Howard’s Claire Dearing has evolved (no pun intended) from an operations manager of the Jurassic World dino theme park in the 2015 iteration of the series to her current incarnation as the leader of the Dinosaur Protection Group, an eco-organization that’s sort of like an epic-scale PETA on steroids. The DPG is trying to rescue and relocate the remaining dinosaurs from Isla Nubar as Mount Sibo erupts. (This is an eerie motion picture prophecy of the ongoing eruptions of Kilauea volcano at the Big Island of Hawaii, in the island state where much of this film franchise has actually been lensed since 1993.)

In addition to the return of Claire, Goldblum reprises his role as mathematician Dr. Ian Malcolm, an expert in chaos theory. But this time, instead of examining Jurassic Park as an insurance consultant, Dr. Malcolm is seen at least twice testifying before Congress. He counsels a congressman or senator: “These creatures were here before us. And if we’re not careful… they’re going to be here after. Life cannot be contained. Life breaks free. Life… finds a way.”

Like billionaire Benjamin Lockwood (played by one of Hollywood’s most outspoken actor/activists James Cromwell, who was imprisoned in 2017 due to an anti-fracking protest), who is trying to relocate and rescue the endangered behemoths, Malcolm warns about species extinction.

Just as Darren Aronofsky used Biblical parables as a pretext for exploring 21st century extreme weather in 2014’s Noah and Disney warned about global warming in Moana through the framework of an animated feature, Jurassic World: Fallen Kingdom is a cautionary tale about endangered species in the End Times of climate change under the guise of a summertime blockbuster. These movies serve as coded chronicles, onscreen allegories that reflect our planet in peril. The film warns “we’re causing our own extinction by way of avarice and political megalomania.”

The sci fi flick also has a cloning subplot. And there’s a conspiratorial subplot about big game hunting that would make Don Trump Jr.’s mouth water.

Kingdom is notable from a film history point of view, too. Cromwell appears in scenes at Lockwood’s mansion with Geraldine Chaplin, who first gained prominence in the 1965 epic Dr. Zhivago and portrayed an island princess in 1970’s The Hawaiians (which is ironic as so much of the Jurassic franchise has been shot in Hawaii). Chaplin and Cromwell share something in common: Both were children of Hollywood royalty and their fathers were directors (Charlie Chaplin and John Cromwell) blacklisted during the House Un-American Activities witch-hunt and driven out of La-La-Land, although neither were Communist Party members.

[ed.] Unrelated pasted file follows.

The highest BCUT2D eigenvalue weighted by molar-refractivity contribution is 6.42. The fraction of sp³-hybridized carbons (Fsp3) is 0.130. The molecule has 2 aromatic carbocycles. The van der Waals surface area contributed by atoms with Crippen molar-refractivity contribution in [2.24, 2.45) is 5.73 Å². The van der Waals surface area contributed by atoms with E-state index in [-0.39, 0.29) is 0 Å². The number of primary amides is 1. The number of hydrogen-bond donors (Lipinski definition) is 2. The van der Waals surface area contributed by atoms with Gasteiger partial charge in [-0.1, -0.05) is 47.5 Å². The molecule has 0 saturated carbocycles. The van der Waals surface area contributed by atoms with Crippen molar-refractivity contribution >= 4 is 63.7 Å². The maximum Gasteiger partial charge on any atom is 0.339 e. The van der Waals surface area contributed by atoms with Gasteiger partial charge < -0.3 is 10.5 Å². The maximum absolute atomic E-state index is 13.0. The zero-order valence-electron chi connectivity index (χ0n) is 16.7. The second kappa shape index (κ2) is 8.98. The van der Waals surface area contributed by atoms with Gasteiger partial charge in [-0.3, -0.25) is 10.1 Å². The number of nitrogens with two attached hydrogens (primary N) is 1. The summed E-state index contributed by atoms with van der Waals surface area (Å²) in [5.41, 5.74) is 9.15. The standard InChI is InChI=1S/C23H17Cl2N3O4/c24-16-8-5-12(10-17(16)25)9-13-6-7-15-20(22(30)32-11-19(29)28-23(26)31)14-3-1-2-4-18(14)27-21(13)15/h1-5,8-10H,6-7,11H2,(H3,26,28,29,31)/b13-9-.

There are also classic film references throughout Kingdom. Geraldine’s character looks like Judith Anderson as the ominous housekeeper Mrs. Danvers in Alfred Hitchcock’s 1940 Rebecca. Executive produced by Spielberg, Kingdom also “quotes” scenes from famous movies, including From Here to Eternity (Pratt and Howard wash up on the same exact Oahu beach where Burt Lancaster and Deborah Kerr made out in that WWII-era movie), King Kong and more.

The multi-culti cast aincludes Asian-American BD Wong reprising his Jurassic Park role as Dr. Wu, British Toby Jones as Mr. Eversol, bi-racial, part-Black Justice Smith as Franklin Webb and Mexican- American Daniella Pineda as Zia Rodriguez. The movie would have been more diverse, but Zia’s dialogue revealing her to be a lesbian was edited out of the “family friendly” flick.

Jurassic World: Fallen Kingdom’s eco-theme raises it from being just a crowd pleasing special FX-laden spectacle to a more worthy movie meditation upon species going extinct.